Remember when Texas governor Rick Perry threatened secession from the United States in April? You know, back when he was railing against the $555 million his state was set to receive from the stimulus package?
Well, Perry is at it again; the Fort Worth Star-Telegram reported on Thursday that Perry floated the possibility of resisting a health care reform bill -- should one eventually make its way through Congress and be signed into law. Perry would be well within his rights to do so, thanks to protections offered to the states by the 10th Amendment of the Constitution.
While Perry has joined a growing chorus of right-wing opposition to health care form -- more on that in a bit -- his stance does come with some political risk. Perry will face a tough gubernatorial primary race against U.S. Senator Kay Bailey Hutchinson in 2010. Perhaps of greater concern, though, is the fact that roughly 5 million Texans have no health insurance. One out of every four Texans are uninsured, the highest rate in the country.
While it's obvious Perry disagrees with Obama's health care ambitions -- derisively calling it "Obama Care" -- for him to turn away reform while his state faces the brunt of the country's health care issues is ... shall we say risky.
Other Republicans spoke out in opposition to health care on Friday, including several female members of the House of Representatives. Minnesota Rep. Michelle Bachmann, who earlier in the week railed against a public option because it would be 30 to 40 percent cheaper (and thus inadvertently making the case for the public option), wondered why anyone would want health care reform when it would just increase wait times to see doctors and raise the "hassle factor."
Bachmann claims to have five biological children and 23 via adoption. In her mind, health care reform would make it harder for her to get health care for her children in a timely fashion -- completely ignoring that her children are covered under her solid, taxpayer-funded public health plan.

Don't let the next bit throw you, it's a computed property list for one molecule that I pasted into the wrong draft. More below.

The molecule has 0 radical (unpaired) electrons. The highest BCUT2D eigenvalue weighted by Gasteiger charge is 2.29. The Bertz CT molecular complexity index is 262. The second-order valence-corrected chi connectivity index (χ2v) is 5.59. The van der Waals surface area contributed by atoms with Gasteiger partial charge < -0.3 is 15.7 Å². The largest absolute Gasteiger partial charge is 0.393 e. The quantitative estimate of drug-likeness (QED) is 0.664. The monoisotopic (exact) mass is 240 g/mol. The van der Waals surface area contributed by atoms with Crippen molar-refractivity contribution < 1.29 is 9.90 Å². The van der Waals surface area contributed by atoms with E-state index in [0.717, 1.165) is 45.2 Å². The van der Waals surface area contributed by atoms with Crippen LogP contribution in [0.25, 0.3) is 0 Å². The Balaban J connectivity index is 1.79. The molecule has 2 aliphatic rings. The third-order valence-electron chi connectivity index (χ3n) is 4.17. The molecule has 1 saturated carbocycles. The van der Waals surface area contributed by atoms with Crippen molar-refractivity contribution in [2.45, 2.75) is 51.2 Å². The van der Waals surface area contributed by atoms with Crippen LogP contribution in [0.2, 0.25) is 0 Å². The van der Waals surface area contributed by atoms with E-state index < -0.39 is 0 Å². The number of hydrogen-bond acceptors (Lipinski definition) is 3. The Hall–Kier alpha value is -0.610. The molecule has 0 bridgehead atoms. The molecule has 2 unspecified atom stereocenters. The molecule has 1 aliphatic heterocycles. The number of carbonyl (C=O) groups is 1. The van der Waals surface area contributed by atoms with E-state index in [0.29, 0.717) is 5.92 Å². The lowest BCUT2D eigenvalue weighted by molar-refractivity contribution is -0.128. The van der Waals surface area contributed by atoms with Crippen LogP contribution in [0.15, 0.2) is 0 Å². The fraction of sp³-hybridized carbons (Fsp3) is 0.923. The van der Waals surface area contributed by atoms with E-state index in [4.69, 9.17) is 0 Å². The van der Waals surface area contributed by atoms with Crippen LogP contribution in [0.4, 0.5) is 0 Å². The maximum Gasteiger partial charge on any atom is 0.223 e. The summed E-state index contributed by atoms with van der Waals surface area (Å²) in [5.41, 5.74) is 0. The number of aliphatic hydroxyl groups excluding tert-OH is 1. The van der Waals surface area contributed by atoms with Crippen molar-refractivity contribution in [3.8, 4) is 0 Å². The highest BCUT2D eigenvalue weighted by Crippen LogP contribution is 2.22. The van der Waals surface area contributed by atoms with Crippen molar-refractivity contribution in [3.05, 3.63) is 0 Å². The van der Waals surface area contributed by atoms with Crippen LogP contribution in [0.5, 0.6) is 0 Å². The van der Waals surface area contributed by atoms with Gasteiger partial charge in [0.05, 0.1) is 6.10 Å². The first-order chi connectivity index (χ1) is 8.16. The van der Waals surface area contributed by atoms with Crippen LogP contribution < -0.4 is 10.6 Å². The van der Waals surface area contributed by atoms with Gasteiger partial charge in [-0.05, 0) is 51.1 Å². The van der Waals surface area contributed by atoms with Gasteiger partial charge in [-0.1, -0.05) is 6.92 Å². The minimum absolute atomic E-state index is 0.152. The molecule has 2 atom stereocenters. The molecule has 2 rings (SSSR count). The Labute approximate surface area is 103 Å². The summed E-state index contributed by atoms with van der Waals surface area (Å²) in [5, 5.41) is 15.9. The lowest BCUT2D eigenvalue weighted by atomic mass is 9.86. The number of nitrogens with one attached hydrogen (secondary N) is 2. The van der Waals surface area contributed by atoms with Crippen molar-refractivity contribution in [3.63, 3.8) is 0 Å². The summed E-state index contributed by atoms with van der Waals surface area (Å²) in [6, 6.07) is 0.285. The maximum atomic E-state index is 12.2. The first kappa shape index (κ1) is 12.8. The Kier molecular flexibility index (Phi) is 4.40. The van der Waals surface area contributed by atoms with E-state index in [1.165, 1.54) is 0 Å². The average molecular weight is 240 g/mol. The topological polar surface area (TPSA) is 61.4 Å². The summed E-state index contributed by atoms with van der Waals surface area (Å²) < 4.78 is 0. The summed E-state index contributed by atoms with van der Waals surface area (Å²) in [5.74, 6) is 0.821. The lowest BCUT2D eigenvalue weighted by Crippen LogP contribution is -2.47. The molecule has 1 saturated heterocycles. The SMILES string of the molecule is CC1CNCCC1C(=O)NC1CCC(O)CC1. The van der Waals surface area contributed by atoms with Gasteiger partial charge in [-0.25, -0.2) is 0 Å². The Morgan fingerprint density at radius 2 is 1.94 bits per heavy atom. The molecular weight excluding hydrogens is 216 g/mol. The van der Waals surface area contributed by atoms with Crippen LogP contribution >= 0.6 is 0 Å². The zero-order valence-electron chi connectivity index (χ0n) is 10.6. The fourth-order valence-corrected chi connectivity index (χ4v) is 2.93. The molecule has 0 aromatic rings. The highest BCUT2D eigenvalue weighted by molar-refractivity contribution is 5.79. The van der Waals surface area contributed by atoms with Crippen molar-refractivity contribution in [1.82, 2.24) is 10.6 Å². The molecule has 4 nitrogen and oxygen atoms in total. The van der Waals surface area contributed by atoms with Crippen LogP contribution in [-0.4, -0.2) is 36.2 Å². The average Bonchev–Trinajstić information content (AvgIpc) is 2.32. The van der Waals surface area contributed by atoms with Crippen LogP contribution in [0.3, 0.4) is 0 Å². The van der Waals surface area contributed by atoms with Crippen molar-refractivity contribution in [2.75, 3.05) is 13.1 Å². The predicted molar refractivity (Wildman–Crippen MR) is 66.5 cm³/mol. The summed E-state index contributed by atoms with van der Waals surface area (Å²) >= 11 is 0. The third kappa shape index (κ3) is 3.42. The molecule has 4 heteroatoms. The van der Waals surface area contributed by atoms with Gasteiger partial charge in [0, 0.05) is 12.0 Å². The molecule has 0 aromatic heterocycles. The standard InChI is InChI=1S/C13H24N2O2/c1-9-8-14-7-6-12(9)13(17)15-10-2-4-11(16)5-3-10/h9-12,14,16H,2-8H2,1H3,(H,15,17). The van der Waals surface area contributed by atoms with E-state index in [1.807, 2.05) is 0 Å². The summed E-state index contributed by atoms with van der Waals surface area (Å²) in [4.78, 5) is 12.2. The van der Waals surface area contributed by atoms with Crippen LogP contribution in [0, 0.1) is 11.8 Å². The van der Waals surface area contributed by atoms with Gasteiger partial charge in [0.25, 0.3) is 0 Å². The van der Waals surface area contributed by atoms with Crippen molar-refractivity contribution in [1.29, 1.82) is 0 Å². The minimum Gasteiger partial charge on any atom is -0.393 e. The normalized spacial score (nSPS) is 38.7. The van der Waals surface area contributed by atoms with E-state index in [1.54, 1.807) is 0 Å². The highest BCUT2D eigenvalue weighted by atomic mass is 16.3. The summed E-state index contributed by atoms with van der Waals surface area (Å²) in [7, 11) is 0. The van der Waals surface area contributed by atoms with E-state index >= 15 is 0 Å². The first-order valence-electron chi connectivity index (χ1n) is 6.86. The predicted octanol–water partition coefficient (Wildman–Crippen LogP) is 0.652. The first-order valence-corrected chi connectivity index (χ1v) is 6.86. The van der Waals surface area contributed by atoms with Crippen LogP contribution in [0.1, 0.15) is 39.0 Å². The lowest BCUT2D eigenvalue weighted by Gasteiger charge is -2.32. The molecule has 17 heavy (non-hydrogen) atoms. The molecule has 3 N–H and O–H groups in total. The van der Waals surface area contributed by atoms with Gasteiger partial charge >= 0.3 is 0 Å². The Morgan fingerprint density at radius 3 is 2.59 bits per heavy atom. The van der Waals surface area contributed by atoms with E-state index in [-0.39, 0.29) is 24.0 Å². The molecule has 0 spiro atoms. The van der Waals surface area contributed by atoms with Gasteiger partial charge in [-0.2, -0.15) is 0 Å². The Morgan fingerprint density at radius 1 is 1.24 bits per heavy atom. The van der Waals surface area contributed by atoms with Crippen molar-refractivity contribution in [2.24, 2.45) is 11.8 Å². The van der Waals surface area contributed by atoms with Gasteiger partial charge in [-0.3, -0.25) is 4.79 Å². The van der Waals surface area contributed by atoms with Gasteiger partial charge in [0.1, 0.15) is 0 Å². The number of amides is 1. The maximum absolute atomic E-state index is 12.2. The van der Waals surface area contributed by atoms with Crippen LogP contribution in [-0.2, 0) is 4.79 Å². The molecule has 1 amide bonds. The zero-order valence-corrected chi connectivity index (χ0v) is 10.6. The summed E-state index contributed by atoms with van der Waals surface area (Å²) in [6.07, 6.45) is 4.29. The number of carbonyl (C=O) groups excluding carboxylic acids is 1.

Simply put, health care reform would inconvenience her, so we should just not do it. This from the same Congresswoman who railed against the 2010 Census Report because she was convinced it was a conspiracy from ACORN.
Republican Judy Biggert, from Illinois, also hammered the wait issue, saying, "I think most all of us here have had the opportunity to take our kids to a fast-food restaurant. We want to get a good dinner, and you walk in and there's 50 people there and it seems like everybody in line wants to buy food for their soccer team or whatever. The American people aren't particularly good at standing in line, but that's exactly what's going to happen if this health care plan goes through."
Little tip, Rep. Biggert? When talking about health care, fast food isn't the best analogy to make ...
But wait! There's more! North Carolina Republican Rep. Virginia Foxx took a page out of the George W. Bush playbook, saying that the President was wrong in claiming there are 47 million Americans without health care.
“There are no Americans who don’t have healthcare. Everybody in this country has access to healthcare,” she said. “We do have about 7.5 million Americans who want to purchase health insurance who can not afford it."
Foxx's solution? Much like the one posited by Bush when he made the same statement in July 2007, she thinks all the uninsured should just go to the emergency room.
Memo to Rep. Foxx: you can't get chemotherapy at the emergency room. Nor can you have bypass or open-heart surgery.
Just think, we're still a week away from the August Congressional recess. That means we're probably going to have a month of Republicans and insurance companies feeding us these silly stories and astonding half-truths. If it seems the GOP is increasingly out of touch with the plight of the average American ... well, you're not wrong in that assessment.
I can only hope enough of the country can see this foolishness for what it is. There's opposing bills as they stand and offering to debate different amendments and ideas -- and then there's stuff like this. I'll be the first to admit that one of the bills being considered in the House -- HR 3200 -- is weak, but what the GOP is doing is just absurd.
And we have a month of this to look forward to. Yaaaaay ...